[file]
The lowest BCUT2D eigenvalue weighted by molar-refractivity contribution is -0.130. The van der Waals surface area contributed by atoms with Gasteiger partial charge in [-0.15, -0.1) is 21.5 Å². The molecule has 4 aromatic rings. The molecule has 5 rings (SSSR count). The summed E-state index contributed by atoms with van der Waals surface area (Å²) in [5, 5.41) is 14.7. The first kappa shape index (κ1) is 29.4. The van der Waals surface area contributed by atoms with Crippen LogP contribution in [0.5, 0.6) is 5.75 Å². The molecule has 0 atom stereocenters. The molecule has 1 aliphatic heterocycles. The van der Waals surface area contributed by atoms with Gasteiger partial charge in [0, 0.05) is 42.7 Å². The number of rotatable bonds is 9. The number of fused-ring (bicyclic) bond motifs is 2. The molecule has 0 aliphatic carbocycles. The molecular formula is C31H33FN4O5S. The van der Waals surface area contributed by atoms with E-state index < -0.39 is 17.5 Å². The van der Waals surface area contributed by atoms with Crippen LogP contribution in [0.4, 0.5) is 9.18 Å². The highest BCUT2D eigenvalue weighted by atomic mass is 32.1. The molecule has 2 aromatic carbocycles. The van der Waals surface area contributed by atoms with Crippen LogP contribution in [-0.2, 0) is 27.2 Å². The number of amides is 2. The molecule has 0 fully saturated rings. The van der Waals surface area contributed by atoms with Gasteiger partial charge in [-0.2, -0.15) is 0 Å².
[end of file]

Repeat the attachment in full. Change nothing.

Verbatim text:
The lowest BCUT2D eigenvalue weighted by molar-refractivity contribution is -0.130. The van der Waals surface area contributed by atoms with Gasteiger partial charge in [-0.15, -0.1) is 21.5 Å². The molecule has 4 aromatic rings. The molecule has 5 rings (SSSR count). The summed E-state index contributed by atoms with van der Waals surface area (Å²) in [5, 5.41) is 14.7. The first kappa shape index (κ1) is 29.4. The van der Waals surface area contributed by atoms with Crippen LogP contribution in [0.5, 0.6) is 5.75 Å². The molecule has 0 atom stereocenters. The molecule has 1 aliphatic heterocycles. The van der Waals surface area contributed by atoms with Gasteiger partial charge in [0, 0.05) is 42.7 Å². The number of rotatable bonds is 9. The number of fused-ring (bicyclic) bond motifs is 2. The molecule has 0 aliphatic carbocycles. The molecular formula is C31H33FN4O5S. The van der Waals surface area contributed by atoms with E-state index < -0.39 is 17.5 Å². The van der Waals surface area contributed by atoms with Crippen LogP contribution in [0.4, 0.5) is 9.18 Å². The highest BCUT2D eigenvalue weighted by atomic mass is 32.1. The molecule has 2 aromatic carbocycles. The van der Waals surface area contributed by atoms with Crippen LogP contribution in [-0.2, 0) is 27.2 Å². The number of amides is 2. The molecule has 0 fully saturated rings. The van der Waals surface area contributed by atoms with Gasteiger partial charge in [-0.2, -0.15) is 0 Å².